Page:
IMIC seminář (23.6.2023 v 11:00): Veronika K. Pettersen
Publikováno 15 června, 2023
Srdečně Vás zveme na pravidelný IMIC seminář, přednášet bude:
Veronika K. Pettersen
na téma: Host Microbiome Interactions in Early Life: Focus on Gut Fungi
Seminář se uskuteční v pátek 23.6.2023 v 11:00 v přednáškovém sále Fyziologického ústavu (kinosále).
Pokud se nemůžete zúčastnit osobně, využijte odkaz na on-line seminář zde:
Intestinal fungi are a fundamental component of the gut microbiome and play important roles in mammalian host biology. At the same time, the contribution of gut fungi to host health and disease remains understudied due to their low abundance. In that respect, gnotobiotic animals with defined microbial populations of reduced complexity are a well-suited model to study low abundant gut fungal species. Moreover, from the different omics approaches, metaproteomics are uniquely positioned to describe the effects of gut fungi in gnotobiotic mice by simultaneously detecting host and microbial proteins.
In our recent study, we described functional changes attributed to fungal colonisation by label-free quantitative metaproteomics of faecal samples from gnotobiotic mice colonised with defined consortia of twelve bacterial species, five fungal species, or both. We also evaluated the effect of microbiome perturbances on the metaproteome by analysing faeces from mouse pups treated with an antibiotic or antifungal.
The antimicrobial treatments resulted in lasting changes in the bacterial and fungal proteomes, suggesting that the antimicrobials impact the entire gut microbial community. In addition, fungal colonisation resulted in changes in host proteins functional in innate immunity and metabolism, predicting specific roles of gut fungi on host systems during early developmental stages. Altogether, our results suggest that an increased abundance of certain gut fungal species in early life affects the developing intracellular attributes of epithelial and immune cells.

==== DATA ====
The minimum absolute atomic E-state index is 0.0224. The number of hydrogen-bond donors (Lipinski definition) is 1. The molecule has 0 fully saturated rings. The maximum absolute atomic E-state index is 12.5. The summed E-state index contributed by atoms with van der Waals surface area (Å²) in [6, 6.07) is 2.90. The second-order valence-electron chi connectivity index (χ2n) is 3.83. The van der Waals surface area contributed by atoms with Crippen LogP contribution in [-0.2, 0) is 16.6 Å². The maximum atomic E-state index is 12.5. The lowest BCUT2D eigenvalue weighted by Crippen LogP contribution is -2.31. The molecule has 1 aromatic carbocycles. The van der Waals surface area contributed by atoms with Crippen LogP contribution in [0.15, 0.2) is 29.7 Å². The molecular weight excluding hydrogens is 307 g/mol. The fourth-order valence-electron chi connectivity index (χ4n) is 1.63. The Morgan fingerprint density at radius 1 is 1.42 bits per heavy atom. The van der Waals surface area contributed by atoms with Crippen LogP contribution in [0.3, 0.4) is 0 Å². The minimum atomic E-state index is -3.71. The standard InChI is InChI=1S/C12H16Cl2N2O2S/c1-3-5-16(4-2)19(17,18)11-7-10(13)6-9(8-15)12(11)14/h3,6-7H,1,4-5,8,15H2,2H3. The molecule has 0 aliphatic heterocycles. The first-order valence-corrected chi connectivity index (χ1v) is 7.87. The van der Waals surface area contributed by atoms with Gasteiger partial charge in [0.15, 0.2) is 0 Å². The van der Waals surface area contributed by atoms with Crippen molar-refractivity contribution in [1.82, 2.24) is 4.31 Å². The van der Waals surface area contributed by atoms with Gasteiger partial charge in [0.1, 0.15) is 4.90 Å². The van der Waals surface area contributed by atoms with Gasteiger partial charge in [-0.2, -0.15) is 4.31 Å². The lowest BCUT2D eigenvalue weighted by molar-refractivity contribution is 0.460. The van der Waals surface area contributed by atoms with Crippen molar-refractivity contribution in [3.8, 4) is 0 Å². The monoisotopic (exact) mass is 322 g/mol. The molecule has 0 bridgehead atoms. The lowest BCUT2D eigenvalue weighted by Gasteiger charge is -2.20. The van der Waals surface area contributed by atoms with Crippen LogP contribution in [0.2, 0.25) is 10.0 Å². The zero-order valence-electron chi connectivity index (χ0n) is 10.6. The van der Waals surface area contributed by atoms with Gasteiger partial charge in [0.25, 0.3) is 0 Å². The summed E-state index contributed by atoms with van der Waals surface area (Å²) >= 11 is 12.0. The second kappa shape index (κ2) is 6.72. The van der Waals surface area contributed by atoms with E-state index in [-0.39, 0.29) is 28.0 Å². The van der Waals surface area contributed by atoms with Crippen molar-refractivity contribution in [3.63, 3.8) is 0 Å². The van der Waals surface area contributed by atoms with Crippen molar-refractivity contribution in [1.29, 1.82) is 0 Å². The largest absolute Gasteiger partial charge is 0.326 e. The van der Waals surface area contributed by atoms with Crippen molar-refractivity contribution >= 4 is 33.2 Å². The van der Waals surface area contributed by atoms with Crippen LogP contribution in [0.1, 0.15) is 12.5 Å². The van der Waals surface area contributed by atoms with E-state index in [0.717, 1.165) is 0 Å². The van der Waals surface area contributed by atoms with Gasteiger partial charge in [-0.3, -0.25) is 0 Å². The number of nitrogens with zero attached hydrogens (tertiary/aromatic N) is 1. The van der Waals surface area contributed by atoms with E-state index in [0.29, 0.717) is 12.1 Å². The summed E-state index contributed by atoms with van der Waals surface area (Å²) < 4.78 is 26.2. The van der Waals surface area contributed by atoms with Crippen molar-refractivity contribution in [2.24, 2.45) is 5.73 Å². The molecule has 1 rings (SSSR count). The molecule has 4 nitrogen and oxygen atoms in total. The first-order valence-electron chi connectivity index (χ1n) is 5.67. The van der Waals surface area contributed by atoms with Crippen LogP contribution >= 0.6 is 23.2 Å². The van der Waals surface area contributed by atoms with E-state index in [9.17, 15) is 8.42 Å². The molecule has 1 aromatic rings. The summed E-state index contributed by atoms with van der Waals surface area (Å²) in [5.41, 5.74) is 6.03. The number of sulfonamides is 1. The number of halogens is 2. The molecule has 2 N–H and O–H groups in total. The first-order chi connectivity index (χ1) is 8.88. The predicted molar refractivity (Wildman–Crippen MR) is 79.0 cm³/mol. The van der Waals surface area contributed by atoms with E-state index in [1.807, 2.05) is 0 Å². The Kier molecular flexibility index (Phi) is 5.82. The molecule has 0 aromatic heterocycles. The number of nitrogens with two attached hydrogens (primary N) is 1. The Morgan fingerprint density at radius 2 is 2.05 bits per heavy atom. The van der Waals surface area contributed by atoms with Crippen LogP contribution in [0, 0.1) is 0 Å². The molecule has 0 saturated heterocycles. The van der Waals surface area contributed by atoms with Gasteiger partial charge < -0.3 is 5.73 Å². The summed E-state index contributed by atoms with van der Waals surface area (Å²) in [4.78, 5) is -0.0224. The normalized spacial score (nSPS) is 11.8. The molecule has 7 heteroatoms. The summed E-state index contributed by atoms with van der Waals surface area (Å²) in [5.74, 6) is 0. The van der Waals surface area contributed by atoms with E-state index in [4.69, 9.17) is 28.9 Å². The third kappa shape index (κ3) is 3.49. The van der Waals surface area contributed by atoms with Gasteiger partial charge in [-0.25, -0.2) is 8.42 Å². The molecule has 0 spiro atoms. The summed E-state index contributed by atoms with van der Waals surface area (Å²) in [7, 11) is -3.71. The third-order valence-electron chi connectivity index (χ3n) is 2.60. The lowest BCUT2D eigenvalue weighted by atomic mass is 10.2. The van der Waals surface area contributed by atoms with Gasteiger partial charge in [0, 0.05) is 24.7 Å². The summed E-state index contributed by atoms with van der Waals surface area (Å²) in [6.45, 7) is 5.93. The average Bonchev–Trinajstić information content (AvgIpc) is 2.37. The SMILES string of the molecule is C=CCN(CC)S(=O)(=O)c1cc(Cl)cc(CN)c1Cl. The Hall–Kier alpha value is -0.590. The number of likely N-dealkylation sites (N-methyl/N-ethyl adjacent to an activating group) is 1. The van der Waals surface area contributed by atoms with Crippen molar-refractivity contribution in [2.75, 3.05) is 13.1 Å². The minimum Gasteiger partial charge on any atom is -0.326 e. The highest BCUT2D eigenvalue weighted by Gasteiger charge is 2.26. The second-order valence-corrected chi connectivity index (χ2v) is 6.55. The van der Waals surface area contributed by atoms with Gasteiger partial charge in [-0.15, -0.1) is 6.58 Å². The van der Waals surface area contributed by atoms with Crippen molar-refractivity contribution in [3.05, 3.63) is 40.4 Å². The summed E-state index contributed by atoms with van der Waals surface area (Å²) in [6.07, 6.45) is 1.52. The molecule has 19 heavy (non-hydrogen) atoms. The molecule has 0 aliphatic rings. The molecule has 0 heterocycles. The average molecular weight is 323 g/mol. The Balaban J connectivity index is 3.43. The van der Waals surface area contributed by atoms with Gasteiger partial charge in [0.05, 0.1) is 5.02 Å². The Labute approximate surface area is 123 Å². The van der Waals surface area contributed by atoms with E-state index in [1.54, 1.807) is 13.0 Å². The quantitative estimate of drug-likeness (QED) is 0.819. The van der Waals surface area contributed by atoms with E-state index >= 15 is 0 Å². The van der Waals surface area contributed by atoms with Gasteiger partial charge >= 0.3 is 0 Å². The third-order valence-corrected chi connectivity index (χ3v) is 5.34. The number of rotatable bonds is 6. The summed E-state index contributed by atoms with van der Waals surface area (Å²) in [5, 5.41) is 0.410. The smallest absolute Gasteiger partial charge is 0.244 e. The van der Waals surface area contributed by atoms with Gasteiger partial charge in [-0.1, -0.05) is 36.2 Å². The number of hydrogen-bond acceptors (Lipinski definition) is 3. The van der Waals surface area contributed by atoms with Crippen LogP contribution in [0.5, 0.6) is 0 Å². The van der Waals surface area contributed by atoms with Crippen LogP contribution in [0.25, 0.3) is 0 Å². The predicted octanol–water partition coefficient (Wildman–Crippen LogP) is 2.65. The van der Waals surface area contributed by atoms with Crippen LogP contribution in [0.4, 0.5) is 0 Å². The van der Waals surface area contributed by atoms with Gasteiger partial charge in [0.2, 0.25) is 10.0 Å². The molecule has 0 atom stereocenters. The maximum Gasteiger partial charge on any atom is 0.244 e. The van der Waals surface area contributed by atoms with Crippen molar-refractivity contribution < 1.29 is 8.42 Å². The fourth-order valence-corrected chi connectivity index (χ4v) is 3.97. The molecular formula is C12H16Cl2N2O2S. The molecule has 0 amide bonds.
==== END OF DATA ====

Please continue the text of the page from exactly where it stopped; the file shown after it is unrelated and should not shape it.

Veronika Kuchařová Pettersen is an accomplished Associate Professor at Host-Microbe Interaction Research Group (Medical Biology Dept.), Paediatric Research Group (Clinical Medicine Dept.), and Centre for New Antibacterial Strategies, UiT The Arctic University of Norway. She is microbiologist specializing in the biochemistry of the gut microbiome. Her research focuses on understanding the metabolite and protein signatures of the gut microbiome and its role in colonization resistance against pathogens, cancer development, and infancy formation. With extensive international experience, including a visiting research position at the University of Calgary in Canada, Veronika brings a global perspective to her work.
Veronika’s current project involves developing gut microbiome-based biomarkers to prevent infections caused by antimicrobial-resistant bacteria in infancy. Her research holds significant promise for addressing this pressing global health concern. With a PhD in Biotechnology from the Norwegian University of Science and Technology, Veronika combines interdisciplinary expertise with a deep understanding of host-microbe interactions. Join us for her scientific talk as she shares her groundbreaking insights into the biochemistry of the gut microbiome and strategies for disease prevention.